NORTH DIGHTON St. Joseph $500 Frank Costa; $100 M/M Edward Berube; M/M Michael 1. Delaney; $75 M/M Vincent Furtado; $55 M/M David P. Schnopp; M/M Edwin Ready; $50 M/M Robert McGuirk; M/M ATTLEBORO FALLS Thomas O. Perkins; M/M Robert Murray; Saint Mark $300 M/M Curtis Fauth; M/M Leo A. Plouffe; M/M Francis Torres; $250 M/M Daniel J. Hassan; $200 M/M Mary P. Vargas Robert King; $175 Mrs. Rita Gallant; NORTH EASTON $150 M/M Thomas Gledhill; Mrs. Ann Immaculate Conception $200 M/M Walton; $125 Dr/M Harold Thompson; Donald Jackson; $180 M/M William GrifM/M William McBrine; $100 M/M Richfith; $150 In Memory of John B. Parkes; ard Harris; M/M Raymond Pierson; M/M $100 Robert Kane; M/M Edward Guest; Christopher Carges; M/M Donald Houde; M/M John McEntee; Jean Amorim; M/M John McGuire, Sr.; M/M Robert HagWilliam Griffiths; $60 M/M Stephen Drew . gerty; M/M Charles Roland; M/M Philip $50 Christopher Baratta; M/M Alfred Lindstrom; M/M Ronald Rioux Gomes; M/M Robert Dziekiewicz; M/M $75 M/M Lawrence Duffany; M/M John Graca, Jr.' Mrs. Ralph Dahlborg; Robert Guillette; $50 Donald Shanley; M/M Lewis Aries, Jr.; M/M William SulliM/M Michael Bastille; Thomas Laviano; van; M/M David Nolan; M/M John GoodM/M Michael O'Connor; M/M Daniel man; M/M Daniel Dowd; M/M Robert McKay; M/M Richard Smith; M/M John LeBoeuf; M/M Carrol Luxton; M/M VicO'Neill; M/M James Basque; Mrs. Mariette

Dube; M/M Robert Cicone; M/M George Boyd, Jr.; M/M Dale Babbitt; M/M Robert Nerz; M/M David J. Henriksen; M/M Lawrence McNeil; M/M Christopher Servant; M/M Benjamin Brunell NORTH ATTLEBORO St. Mary's $100 Ann T. Donohue; M/M Donald M. Bannon; $55 Edward Nolan; $50 M/M Bradford M. Larsen; M/M Robert Goyette; M/M Lawrence Flint; M/M David Splitz; Dorothy Szewczykowski; M/M Edward Velletri; M/M Louis Gagnon; Gertrude Dalton; M/M Charles D. Sedlak MANSFIELD St. Mary's $500 M/M Francis Maloney; $200 M/MEric Butler; M/M Thomas P. Palanza; $150 M/M Joseph Murphy; $125 Carl Garofano; $100 M/M Charles Bellavance; M/M A Boldrighini; M/M John 1. Caughey; M/M Edward Curtin; M/M Thomas Dunn; M/M James Hindman; M/M Paul Lutkevich; Mrs. William Morton; M/M David P. Murphy; M/M Michael 1. Oser; M/M Raymond A. Pitucchelli; M/M William Sullivan, Jr.; Patricia Titus; Ellen Westlund; $75 M/M E. Atwell; M/M Thomas Graney, Jr.; $65 M/M M. McCarthy; M/M Edward Sliney, Sr. $50 M/M Joseph G. Allen; M/M Francis W. Buckley; John Carolo Bougool; Albert Decele; Elizabeth Dupree; M/M R. Galanti; Clara Hardie; Mrs. William Holske; RobertJ. Huddy; M/M Alain Meyer; Margaret Mahoney; M/M John M. Moran; Jean Mygan; M/M Chuck Nugent; Mrs. Raymond Ockert; M/M Kenneth P. Owens; M/MDominic Poillucci; M/M H. Salerno; ,Louis Soldani; M/M Clifford Titus; M/M John Todesco; M/M Albert Willey , SEEKONK Our Lady of Mount Carmel $1,500 M/M Raymond Kelliher; $240 M/M Jose M. Tavares; $200 M/M Anthony Andrade; Dr/M Richard E. Murphy; $150 Our Lady of Mt. Carmel Women's Guild; $120 Mrs. Jeremiah Downes; M/M Joseph McCabe $100 M/M Robert Breen; M/M John F. Costa; M/M Harold Devine; Kevin Fontes; M/M Richard Gregoire; M/M James A. Hall; M/M John Mellen; M/M Joseph Mullen; Lawrence Norstrom; Mrs. Louise Oakland; M/M James Rassol; Ruth A. Santos; M/M Stephen Tracey; M/M Freeman Treacy; Michael Tullie; M/M George Zimmerman $75 M/M John B. Carney; M/M John Kelleher; M/M Anthony L. Peters; M/M Anthony Piquette; Mrs. Eugene Silva; M/M John Whittaker; $60 Mary DeSilva; Dr/M John Duvalley; M/M Raymond 1. Silva; M/M Robert Stefanik $50 M/M Guilherme Alexandre; M/M Thomas Blythe; M/M Joseph Brennan; Mrs. Robert Coccia; Ann Marie D'Amico; M/M Leonard Dingley; M/M Michael Durkay; M/M David Gering; M/M Raymond Gorman; M/M Francis Harrington; M/M Robert Karewa; Mrs. John Kaveny; Mrs. Therese Kaveny; David Klibanoff; M/M Omer Leclerc; M/M Harvey Mace; M/M John Mackenzie; M/M Ronald P. Magliocco; M/M Joseph J. McGowan; M/M Leo Morin; M/M Raymond Murray; Kimberly O'Malley; M/M Robert T. Perreira; Mrs. Irene Reale; M/M Joseph Saleeba; Patricia Spellman; rv;/M Robert G. Vandal; M/M Thomas D. Walker St. Mary $910 M/M Joseph Hodge; $500 Veronica Logan; $300 M/M John S. Francis; $195 M/M George Agostini; $150 M/M Gerard Cinq-Mars; Jacqueline Walsh; $125 M/M Herbert Leddy; $120 Albert/Doris Lamarre; Michael! Linda Hall; Donald/Josephine Lamothe $100 M/M Michael R. Malo; M/M Robert Gravel; Margaret Giblin; John/Lorraine Robbins; Albert/Cheryl Gemme; Joseph/Dorothy Palana; Paul/Mary Ellen Keating; M/M Edmund 1. McCann; M/M Earl Bastow; John/Rosemary McDermott; Raymond/Helen Keough; M/M Alfred 1.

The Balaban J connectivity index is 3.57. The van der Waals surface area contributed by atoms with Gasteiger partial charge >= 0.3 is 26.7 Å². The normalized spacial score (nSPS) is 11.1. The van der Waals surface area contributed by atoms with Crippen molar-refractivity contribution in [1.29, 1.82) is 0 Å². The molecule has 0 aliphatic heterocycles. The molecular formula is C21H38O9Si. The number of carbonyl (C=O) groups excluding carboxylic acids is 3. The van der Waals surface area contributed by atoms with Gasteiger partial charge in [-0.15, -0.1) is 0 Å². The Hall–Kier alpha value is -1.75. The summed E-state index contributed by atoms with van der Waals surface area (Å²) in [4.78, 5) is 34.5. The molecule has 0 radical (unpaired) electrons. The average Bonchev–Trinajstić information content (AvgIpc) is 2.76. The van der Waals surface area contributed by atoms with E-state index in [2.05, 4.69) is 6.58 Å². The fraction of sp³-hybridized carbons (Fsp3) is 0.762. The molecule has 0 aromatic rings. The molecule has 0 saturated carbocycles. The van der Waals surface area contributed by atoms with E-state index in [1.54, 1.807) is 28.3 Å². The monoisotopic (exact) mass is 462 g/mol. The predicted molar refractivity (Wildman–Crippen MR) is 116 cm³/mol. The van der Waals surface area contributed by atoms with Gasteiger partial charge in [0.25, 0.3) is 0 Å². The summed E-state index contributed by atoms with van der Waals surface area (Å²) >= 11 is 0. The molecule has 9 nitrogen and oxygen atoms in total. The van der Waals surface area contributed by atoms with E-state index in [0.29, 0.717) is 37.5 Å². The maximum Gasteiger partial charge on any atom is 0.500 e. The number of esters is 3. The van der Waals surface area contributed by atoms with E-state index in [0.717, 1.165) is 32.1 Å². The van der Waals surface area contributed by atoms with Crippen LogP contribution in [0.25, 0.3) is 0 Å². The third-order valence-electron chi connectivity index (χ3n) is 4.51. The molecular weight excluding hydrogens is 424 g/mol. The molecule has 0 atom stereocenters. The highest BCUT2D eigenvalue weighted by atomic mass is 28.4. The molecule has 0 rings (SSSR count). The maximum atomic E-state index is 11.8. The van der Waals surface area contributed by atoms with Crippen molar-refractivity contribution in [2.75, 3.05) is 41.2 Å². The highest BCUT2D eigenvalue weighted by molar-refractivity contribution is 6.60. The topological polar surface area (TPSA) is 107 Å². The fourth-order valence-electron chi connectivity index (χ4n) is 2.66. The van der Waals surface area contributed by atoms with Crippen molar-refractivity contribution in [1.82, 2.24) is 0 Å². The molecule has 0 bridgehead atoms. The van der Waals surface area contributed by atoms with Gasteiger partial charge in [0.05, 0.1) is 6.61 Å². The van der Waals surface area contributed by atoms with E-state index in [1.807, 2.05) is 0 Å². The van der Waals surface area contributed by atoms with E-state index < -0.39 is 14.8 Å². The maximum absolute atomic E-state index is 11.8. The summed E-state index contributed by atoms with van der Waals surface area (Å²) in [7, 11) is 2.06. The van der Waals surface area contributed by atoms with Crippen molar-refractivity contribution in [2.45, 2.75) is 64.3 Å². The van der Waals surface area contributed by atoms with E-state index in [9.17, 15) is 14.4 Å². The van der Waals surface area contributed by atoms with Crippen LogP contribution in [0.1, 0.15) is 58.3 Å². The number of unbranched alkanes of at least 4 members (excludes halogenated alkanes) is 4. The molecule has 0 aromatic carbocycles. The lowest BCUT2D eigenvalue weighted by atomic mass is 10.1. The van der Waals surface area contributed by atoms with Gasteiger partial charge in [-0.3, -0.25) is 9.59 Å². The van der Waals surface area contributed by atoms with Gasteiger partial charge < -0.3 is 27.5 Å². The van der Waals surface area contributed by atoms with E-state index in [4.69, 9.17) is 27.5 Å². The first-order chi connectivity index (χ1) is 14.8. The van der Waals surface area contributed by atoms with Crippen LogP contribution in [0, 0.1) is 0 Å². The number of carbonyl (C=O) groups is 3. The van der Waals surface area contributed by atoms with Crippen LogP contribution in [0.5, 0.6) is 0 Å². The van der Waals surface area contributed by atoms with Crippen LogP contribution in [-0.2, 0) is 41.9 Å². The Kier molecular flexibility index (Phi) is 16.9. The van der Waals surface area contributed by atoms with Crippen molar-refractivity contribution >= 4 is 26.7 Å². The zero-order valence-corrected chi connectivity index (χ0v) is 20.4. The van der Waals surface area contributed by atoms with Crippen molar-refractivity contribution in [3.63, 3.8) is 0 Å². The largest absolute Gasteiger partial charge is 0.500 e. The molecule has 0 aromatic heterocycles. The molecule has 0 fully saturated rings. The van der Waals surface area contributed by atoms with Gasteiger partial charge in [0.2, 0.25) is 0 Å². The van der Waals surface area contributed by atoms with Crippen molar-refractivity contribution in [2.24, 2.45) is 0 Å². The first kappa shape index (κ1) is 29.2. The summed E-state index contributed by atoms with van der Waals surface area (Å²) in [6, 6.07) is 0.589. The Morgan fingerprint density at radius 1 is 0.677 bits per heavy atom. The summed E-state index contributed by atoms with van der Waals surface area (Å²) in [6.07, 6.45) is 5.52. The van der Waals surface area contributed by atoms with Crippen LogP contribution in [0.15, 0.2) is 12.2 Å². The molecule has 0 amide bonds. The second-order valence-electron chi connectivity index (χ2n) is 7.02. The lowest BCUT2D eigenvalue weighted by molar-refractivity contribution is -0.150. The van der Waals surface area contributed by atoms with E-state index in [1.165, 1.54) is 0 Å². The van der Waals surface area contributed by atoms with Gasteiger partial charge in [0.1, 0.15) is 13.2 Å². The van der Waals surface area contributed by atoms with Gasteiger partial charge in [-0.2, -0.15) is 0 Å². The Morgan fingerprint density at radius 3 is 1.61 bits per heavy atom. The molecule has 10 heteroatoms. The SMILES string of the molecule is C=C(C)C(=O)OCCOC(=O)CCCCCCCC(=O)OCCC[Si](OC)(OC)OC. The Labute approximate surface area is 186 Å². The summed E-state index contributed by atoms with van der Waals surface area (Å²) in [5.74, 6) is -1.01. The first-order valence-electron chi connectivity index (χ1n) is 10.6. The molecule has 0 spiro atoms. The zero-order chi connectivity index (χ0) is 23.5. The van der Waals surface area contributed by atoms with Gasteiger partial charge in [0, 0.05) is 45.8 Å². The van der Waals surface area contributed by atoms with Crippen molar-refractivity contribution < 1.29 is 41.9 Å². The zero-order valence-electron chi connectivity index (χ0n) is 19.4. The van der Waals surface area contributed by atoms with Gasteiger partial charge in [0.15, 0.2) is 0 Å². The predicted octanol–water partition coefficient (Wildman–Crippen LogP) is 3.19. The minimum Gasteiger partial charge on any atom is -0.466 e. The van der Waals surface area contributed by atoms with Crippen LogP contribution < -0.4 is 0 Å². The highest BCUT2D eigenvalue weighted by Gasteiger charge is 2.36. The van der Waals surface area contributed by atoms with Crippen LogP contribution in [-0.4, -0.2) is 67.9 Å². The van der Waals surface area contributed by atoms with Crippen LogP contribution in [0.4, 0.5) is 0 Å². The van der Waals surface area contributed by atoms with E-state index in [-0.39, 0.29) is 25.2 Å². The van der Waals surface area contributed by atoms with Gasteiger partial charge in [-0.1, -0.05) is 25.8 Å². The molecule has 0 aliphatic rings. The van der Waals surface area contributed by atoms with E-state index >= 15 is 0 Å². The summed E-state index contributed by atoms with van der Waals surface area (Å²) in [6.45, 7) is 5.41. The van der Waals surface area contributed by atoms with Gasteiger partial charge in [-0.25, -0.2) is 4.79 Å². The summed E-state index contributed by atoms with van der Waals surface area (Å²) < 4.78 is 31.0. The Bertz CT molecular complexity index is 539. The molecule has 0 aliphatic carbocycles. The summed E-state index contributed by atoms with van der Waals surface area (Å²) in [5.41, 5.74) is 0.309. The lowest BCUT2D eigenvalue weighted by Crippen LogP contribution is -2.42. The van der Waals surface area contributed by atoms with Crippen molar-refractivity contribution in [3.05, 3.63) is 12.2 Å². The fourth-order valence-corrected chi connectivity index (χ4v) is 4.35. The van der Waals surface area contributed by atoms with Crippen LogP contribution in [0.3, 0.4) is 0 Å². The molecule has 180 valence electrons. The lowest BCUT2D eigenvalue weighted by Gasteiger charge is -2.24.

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Karol; Mrs. Antone Governor; Dr. Eugene & Debra DiGiovanni $80 M/M Gerald Lanoue; Joseph/Hazel Walsh; $75 Robert/Lindy Goudreau; M/M Harold Doran; $65 Eugene/Yvette Wallin; M/M John Tobin; M/M John Bobola; M/M Kenneth F. Clark; M/M Robert Lachapell; M/M Michael O'Donnell; M/M Francis McMahon; M/M James Brackett; David Ghazil; M/M Richard Carignan; Mrs. John R. Przybyla; Robert/Cheryl Williams; M/M Bert Sullivan; Rosalie BolG ton; E, Claire Beaucage; enevieve Goff; Ann/David Francis; M/M Robert Hanson; Mrs. Amelia Perry; Frank/Isabel Kosowski $50 M/M Gerard Matton; M/M Fred Siemon; Albert/Margaret Rivard; William O'Brien; Mrs. Mary Gaudet; Mrs. Mary